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Jackdaws choose food over friends, but not over family

A new study led by the University of Exeter has shed light on the intriguing social dynamics of jackdaws. 

The researchers discovered that jackdaws possess the strategic ability to prioritize food over friendships – but maintain an unyielding loyalty to family members.

Focus of the study

The team, which also included experts from the University of Bristol and the University of Konstanz, conducted a unique experiment that presented wild jackdaws with a challenge. 

The birds were given access to appetizing mealworms, but there was a catch. Their access to this treat depended on the company they kept. In order to feast, they had to be with specific companions.

What the researchers learned 

What the researchers observed was remarkable. The jackdaws rapidly changed friends to maximize their rewards. 

However, when it came to their offspring, siblings, and mating partners their allegiance never wavered, regardless of the potential mealworm reward.

Cornish Jackdaw Project 

The study was led by Dr. Michael Kings and Dr. Josh Arbon, under the supervision of Professor Alex Thornton, as part of the Cornish Jackdaw Project. This project aims to improve our understanding of how animals navigate and manage their social interconnections. 

“At the Cornish Jackdaw Project, we monitor hundreds of wild jackdaws, each of which is fitted with a tiny PIT tag – like the transponder chips used for pet cats and dogs – embedded in a leg ring,” said Professor Thornton.

Strategic ability 

“In this experiment we randomly assigned jackdaws to two groups – A or B – and programmed a pair of automated PIT tag-detecting feeders to provide delicious mealworms only if individuals from the same group (AA or BB) visited together.”

“The jackdaws turned out to be very strategic, quickly learning to hang out with members of their own group and ditching old ‘friends’ from the other group so they could get the best rewards. However, they made an exception when it came to their close relations.”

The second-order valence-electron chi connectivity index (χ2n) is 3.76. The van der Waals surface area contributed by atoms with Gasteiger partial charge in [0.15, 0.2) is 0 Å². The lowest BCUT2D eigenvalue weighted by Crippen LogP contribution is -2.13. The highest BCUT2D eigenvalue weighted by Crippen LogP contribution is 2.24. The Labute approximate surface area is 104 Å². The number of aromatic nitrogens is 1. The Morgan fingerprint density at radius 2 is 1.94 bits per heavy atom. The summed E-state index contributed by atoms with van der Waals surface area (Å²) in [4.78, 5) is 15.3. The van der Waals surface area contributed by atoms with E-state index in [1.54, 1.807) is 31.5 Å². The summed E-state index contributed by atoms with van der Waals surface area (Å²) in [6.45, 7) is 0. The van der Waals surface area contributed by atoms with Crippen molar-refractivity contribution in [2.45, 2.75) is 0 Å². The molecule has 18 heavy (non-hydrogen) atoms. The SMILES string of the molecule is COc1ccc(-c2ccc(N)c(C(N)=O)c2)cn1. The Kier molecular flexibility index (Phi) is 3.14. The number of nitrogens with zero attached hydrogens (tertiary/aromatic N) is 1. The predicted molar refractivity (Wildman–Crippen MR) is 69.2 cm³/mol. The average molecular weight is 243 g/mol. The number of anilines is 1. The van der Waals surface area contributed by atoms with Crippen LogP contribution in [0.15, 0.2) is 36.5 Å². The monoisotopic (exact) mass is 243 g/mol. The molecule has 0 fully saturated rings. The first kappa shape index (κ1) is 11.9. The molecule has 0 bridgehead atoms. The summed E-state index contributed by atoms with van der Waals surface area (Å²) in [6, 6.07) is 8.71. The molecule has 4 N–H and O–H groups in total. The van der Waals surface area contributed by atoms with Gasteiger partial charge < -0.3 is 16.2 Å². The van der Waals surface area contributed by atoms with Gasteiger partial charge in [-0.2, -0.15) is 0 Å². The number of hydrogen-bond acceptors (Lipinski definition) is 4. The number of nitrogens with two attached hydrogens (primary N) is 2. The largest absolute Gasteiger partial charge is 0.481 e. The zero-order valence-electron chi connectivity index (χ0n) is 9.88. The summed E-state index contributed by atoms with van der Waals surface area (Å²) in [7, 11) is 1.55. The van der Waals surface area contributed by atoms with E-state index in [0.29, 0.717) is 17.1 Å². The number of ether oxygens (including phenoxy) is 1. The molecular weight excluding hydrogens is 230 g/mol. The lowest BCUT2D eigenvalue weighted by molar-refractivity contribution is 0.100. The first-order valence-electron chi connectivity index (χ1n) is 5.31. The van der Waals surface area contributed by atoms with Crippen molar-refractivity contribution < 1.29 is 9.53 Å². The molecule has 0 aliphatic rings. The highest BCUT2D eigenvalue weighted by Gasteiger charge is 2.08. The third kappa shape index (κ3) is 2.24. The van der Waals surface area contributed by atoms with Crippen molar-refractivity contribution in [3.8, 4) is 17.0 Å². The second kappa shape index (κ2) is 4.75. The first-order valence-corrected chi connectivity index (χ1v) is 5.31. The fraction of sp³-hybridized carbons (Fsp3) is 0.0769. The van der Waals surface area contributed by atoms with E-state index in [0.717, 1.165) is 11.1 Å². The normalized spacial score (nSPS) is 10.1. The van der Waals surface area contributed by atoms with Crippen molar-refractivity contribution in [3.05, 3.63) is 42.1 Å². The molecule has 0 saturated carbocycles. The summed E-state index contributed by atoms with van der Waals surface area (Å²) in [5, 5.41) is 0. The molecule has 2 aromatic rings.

Study implications 

Dr. Kings noted that the results have important implications for our understanding of the evolution of intelligence as they show that being able to track and remember information about social partners can bring benefits.

“Our findings also help us to understand how societies emerge from individual decisions,” said Dr. Arbon. “The balance between strategically playing the field for short-term benefits and investing in valuable long-term partners ultimately shapes the structure of animal societies, including our own.”

The research, published in the journal Nature Communications, provides new insights on how animals manage social relationships.

More about jackdaws 

Jackdaws are one of the smallest members of the crow family (Corvidae), and they are distributed across Europe and western Asia. They are easily identifiable by their silvery-blue eyes and the pale grey patch on the back of their head, which contrasts with the rest of their black plumage.


Jackdaws are known for their distinctive “jack-jack” call, which is where their name originates from.


While they can be found in various habitats, including woodlands, coastal cliffs, and urban settings, they particularly favor older buildings and church steeples for nesting.


Their diet is varied and includes invertebrates, seeds, fruit, and even young birds or eggs when available. Being opportunistic feeders, they also scavenge on carrion and pick up scraps in urban environments.

Social behavior 

Jackdaws are very social birds and are often seen in pairs or larger groups. They have a complex social structure, as highlighted in the study. 


Jackdaws mate for life, which means that once they form a pair bond, they usually stay together until one of the partners dies. They engage in mutual preening and other bonding behaviors.


Jackdaws often use cavities, such as holes in trees or chimneys, for nesting. They’ve also been known to occupy abandoned nests of other birds, particularly larger species like raptors.


Like other corvids, jackdaws are intelligent and display problem-solving abilities. They have been subjects of numerous studies examining avian cognition.


While many jackdaws are sedentary and stay in the same location year-round, some populations migrate southwards in the winter, especially those from the colder northern parts of their range.

Conservation status

Jackdaws are currently not at significant risk, and they have a stable population. They are adaptable birds and can thrive in varied environments, including human-dominated landscapes.

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